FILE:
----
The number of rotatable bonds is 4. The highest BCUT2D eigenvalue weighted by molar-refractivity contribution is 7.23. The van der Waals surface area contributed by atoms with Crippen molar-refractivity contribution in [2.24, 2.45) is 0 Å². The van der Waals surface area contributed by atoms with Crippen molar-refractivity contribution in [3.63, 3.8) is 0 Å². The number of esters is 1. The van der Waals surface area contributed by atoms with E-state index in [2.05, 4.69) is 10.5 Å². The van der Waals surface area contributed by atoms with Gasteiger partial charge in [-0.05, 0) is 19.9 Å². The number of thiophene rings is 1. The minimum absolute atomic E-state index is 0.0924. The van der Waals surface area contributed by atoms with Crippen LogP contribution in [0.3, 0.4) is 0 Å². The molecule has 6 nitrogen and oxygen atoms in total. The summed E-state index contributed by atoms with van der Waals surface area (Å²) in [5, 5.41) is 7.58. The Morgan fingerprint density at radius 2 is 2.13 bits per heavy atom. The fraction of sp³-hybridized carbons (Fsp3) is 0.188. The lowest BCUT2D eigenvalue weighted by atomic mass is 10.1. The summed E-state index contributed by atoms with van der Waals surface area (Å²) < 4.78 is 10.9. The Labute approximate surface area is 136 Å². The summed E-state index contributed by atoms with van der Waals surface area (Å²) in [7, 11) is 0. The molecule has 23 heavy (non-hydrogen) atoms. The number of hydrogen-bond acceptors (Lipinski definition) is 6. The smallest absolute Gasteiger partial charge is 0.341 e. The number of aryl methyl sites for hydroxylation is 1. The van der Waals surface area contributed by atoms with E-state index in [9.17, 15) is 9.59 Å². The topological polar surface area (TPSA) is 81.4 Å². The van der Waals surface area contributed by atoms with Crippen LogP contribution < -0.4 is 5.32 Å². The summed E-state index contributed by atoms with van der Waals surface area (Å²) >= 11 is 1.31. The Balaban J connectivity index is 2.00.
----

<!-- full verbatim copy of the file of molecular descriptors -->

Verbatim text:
The number of rotatable bonds is 4. The highest BCUT2D eigenvalue weighted by molar-refractivity contribution is 7.23. The van der Waals surface area contributed by atoms with Crippen molar-refractivity contribution in [2.24, 2.45) is 0 Å². The van der Waals surface area contributed by atoms with Crippen molar-refractivity contribution in [3.63, 3.8) is 0 Å². The number of esters is 1. The van der Waals surface area contributed by atoms with E-state index in [2.05, 4.69) is 10.5 Å². The van der Waals surface area contributed by atoms with Gasteiger partial charge in [-0.05, 0) is 19.9 Å². The number of thiophene rings is 1. The minimum absolute atomic E-state index is 0.0924. The van der Waals surface area contributed by atoms with Crippen LogP contribution in [0.3, 0.4) is 0 Å². The molecule has 6 nitrogen and oxygen atoms in total. The summed E-state index contributed by atoms with van der Waals surface area (Å²) in [5, 5.41) is 7.58. The Morgan fingerprint density at radius 2 is 2.13 bits per heavy atom. The fraction of sp³-hybridized carbons (Fsp3) is 0.188. The lowest BCUT2D eigenvalue weighted by atomic mass is 10.1. The summed E-state index contributed by atoms with van der Waals surface area (Å²) < 4.78 is 10.9. The Labute approximate surface area is 136 Å². The summed E-state index contributed by atoms with van der Waals surface area (Å²) in [7, 11) is 0. The molecule has 23 heavy (non-hydrogen) atoms. The number of hydrogen-bond acceptors (Lipinski definition) is 6. The smallest absolute Gasteiger partial charge is 0.341 e. The number of aryl methyl sites for hydroxylation is 1. The van der Waals surface area contributed by atoms with E-state index in [9.17, 15) is 9.59 Å². The topological polar surface area (TPSA) is 81.4 Å². The van der Waals surface area contributed by atoms with Crippen LogP contribution < -0.4 is 5.32 Å². The summed E-state index contributed by atoms with van der Waals surface area (Å²) >= 11 is 1.31. The Balaban J connectivity index is 2.00.